The Secrets of Lasting Love

The Secrets of Lasting Love

Byline: Cody Holt

Karen Inwood Somers has learned a thing or two about love and relationships in the last 10 years.

After she divorced her first husband in 1993, Somers says she entered a dark period when she questioned whether she would ever maintain another long-term relationship. After a couple years of soul-searching, three important people entered her life. The first was the man who would answer many of her questions about lasting love, and the other two were renowned animation artist Martha Siegel and her husband Sol. Together, the Siegels supported the emotions that Somers had rediscovered.

“I had fallen in love again, and [the Siegels] were very encouraging,” Somers says. “They said, ‘You can do this. We’ve done it for 35 years.’ Then they proceeded to give me a laundry list of their secrets.”

This list got Somers thinking. She conceived of a project in which she would interview couples who have been together more than 25 years and get them to share the secrets of their longevity on camera. Somers has spent the last two years working on the project, a one-hour documentary called Lasting Love, which will air on PBS during the week of Valentine’s Day.

“It’s definitely a personal project. I’ve been able to put the secrets I learned to use in my own marriage,” says Somers, president of Madison, Inc., the Los Angeles-based boutique production company she founded in 1995 – the same year she met her future husband, whom she married on Oct. 28, 2000. “But while it was very personal for me, the mass appeal is tremendous because everybody has these questions. They want to know how to turn the love of their life into a lasting relationship.”

In addition to candid conversations with the Siegels, the documentary features interviews with one of President Kennedy’s Army intelligence agents and his wife, a gay couple together more than 35 years, a married team of Cuban attorneys, and actor Charlton Heston and his wife Lydia. Somers says she considered 150 couples before deciding who to feature. She also spoke with best-selling author and love/marriage expert Dr. John Gottman of the University of Washing-ton’s Gottman Institute.

Although the project had a small budget – less than $250,000, much of which was funded by American Greetings – Somers wanted the documentary to have the look of film. She decided to use Panasonic’s AJ-HDC27 VariCam HD Cinema camera, which replicates many of the key features of film-based image acquisition, including 24-frame progressive scan images, time-lapse recording, and a wide range of variable frame rates for overcranked and undercranked off-speed, in-camera effects.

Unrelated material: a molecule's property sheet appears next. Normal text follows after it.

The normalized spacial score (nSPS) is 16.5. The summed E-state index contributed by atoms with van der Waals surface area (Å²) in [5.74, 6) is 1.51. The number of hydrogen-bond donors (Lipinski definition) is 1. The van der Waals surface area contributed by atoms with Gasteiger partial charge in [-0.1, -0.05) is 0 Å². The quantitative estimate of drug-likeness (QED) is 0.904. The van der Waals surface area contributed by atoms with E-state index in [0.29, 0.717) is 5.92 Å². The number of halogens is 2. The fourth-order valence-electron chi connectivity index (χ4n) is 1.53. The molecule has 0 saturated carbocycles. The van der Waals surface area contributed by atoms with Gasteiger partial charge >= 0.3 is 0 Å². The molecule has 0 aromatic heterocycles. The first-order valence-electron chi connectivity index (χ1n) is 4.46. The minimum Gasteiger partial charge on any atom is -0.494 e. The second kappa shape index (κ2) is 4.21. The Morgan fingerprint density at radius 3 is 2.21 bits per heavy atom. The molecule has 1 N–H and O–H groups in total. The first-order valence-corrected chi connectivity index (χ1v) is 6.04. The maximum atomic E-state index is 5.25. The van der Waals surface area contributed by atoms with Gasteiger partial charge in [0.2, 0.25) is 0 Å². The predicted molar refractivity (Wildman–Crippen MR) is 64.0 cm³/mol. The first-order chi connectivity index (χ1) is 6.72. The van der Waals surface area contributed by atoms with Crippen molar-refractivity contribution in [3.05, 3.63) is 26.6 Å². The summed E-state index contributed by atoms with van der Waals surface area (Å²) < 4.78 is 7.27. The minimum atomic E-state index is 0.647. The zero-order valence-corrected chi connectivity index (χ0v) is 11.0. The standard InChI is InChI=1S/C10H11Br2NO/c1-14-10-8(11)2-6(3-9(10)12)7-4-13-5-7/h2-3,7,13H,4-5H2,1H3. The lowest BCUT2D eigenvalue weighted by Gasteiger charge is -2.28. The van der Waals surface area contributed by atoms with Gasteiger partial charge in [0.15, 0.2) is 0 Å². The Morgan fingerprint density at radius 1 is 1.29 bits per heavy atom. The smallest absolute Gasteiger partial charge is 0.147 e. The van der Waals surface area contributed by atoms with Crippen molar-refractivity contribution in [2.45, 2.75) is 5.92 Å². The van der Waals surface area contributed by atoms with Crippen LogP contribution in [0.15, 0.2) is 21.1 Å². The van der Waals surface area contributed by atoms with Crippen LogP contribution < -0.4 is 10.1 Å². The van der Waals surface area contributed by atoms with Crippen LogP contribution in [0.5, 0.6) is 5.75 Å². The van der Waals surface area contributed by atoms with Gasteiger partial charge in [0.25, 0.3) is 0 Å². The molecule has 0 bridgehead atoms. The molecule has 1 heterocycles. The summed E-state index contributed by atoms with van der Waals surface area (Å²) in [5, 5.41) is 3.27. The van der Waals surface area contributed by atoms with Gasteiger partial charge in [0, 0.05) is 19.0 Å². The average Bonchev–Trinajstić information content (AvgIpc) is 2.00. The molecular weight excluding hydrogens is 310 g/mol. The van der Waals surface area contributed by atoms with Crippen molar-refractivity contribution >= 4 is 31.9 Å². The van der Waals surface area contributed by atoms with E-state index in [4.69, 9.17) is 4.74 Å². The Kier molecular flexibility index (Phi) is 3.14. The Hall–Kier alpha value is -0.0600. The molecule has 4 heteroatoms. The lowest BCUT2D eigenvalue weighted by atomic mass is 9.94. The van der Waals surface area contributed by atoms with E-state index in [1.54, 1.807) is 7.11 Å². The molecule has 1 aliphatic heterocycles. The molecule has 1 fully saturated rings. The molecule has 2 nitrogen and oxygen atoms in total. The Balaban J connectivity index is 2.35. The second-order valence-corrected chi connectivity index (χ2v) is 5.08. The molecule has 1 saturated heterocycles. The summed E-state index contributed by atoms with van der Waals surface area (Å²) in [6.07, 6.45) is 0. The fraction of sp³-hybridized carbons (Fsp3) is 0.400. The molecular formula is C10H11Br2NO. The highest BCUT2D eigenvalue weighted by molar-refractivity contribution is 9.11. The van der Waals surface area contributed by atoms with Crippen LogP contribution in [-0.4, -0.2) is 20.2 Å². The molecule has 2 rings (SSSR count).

“We loved the results, especially the warm, buttery flesh tones,” says Somers, adding that B-Roll footage was captured on Digital Betacam and with Sony’s DSR-PD150. “We certainly achieved the feel of film. In short, we met our visual objectives while working within the constraints of a television budget.”

The documentary was shot on location in several cities, including Los Angeles, Miami, New York, and Dallas, from July 2001 to August 2002. During that time, Somers rented the HD camera from Bexel’s Burbank and Dallas offices.

In post, the high-definition masters were downconverted to standard-def and then input to a Sonic Foundry Vegas Video NLE system. Accustomed to using Avid editing systems, Somers says this project was the first time she had used a PC-based editor.

“I was very nervous going in, but in the end I was thrilled,” she says. “The whole process worked out wonderfully. We transferred the footage to DigiBeta for PBS, and the transfer looks like it was taken from film to DigiBeta.”

Here’s to happy endings.

Cody Holt is a freelance writer based in the Midwest. Email him at codyholt@kc.rr.com.

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